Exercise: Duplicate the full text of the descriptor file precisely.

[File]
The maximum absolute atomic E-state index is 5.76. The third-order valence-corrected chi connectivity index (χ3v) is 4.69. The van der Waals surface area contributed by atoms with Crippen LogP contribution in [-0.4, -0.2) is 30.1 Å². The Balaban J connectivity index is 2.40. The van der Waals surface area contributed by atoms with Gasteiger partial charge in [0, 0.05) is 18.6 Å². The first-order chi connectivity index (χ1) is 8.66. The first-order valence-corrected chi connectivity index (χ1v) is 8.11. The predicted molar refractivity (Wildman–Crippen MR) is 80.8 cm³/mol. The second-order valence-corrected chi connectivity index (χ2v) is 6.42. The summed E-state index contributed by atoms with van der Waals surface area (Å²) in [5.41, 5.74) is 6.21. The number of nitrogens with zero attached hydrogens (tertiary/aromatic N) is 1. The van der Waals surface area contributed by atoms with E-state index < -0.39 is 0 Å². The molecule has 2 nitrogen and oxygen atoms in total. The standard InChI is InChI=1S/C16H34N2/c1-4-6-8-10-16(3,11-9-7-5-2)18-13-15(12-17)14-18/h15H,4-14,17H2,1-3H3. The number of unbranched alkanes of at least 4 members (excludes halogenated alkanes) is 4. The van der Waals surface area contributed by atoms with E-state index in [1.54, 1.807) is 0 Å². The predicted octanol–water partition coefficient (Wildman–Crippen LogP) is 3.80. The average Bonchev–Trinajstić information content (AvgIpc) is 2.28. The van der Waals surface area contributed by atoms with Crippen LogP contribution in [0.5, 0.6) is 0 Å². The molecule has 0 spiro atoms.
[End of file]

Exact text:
The maximum absolute atomic E-state index is 5.76. The third-order valence-corrected chi connectivity index (χ3v) is 4.69. The van der Waals surface area contributed by atoms with Crippen LogP contribution in [-0.4, -0.2) is 30.1 Å². The Balaban J connectivity index is 2.40. The van der Waals surface area contributed by atoms with Gasteiger partial charge in [0, 0.05) is 18.6 Å². The first-order chi connectivity index (χ1) is 8.66. The first-order valence-corrected chi connectivity index (χ1v) is 8.11. The predicted molar refractivity (Wildman–Crippen MR) is 80.8 cm³/mol. The second-order valence-corrected chi connectivity index (χ2v) is 6.42. The summed E-state index contributed by atoms with van der Waals surface area (Å²) in [5.41, 5.74) is 6.21. The number of nitrogens with zero attached hydrogens (tertiary/aromatic N) is 1. The van der Waals surface area contributed by atoms with E-state index < -0.39 is 0 Å². The molecule has 2 nitrogen and oxygen atoms in total. The standard InChI is InChI=1S/C16H34N2/c1-4-6-8-10-16(3,11-9-7-5-2)18-13-15(12-17)14-18/h15H,4-14,17H2,1-3H3. The number of unbranched alkanes of at least 4 members (excludes halogenated alkanes) is 4. The van der Waals surface area contributed by atoms with E-state index in [1.54, 1.807) is 0 Å². The predicted octanol–water partition coefficient (Wildman–Crippen LogP) is 3.80. The average Bonchev–Trinajstić information content (AvgIpc) is 2.28. The van der Waals surface area contributed by atoms with Crippen LogP contribution in [0.5, 0.6) is 0 Å². The molecule has 0 spiro atoms.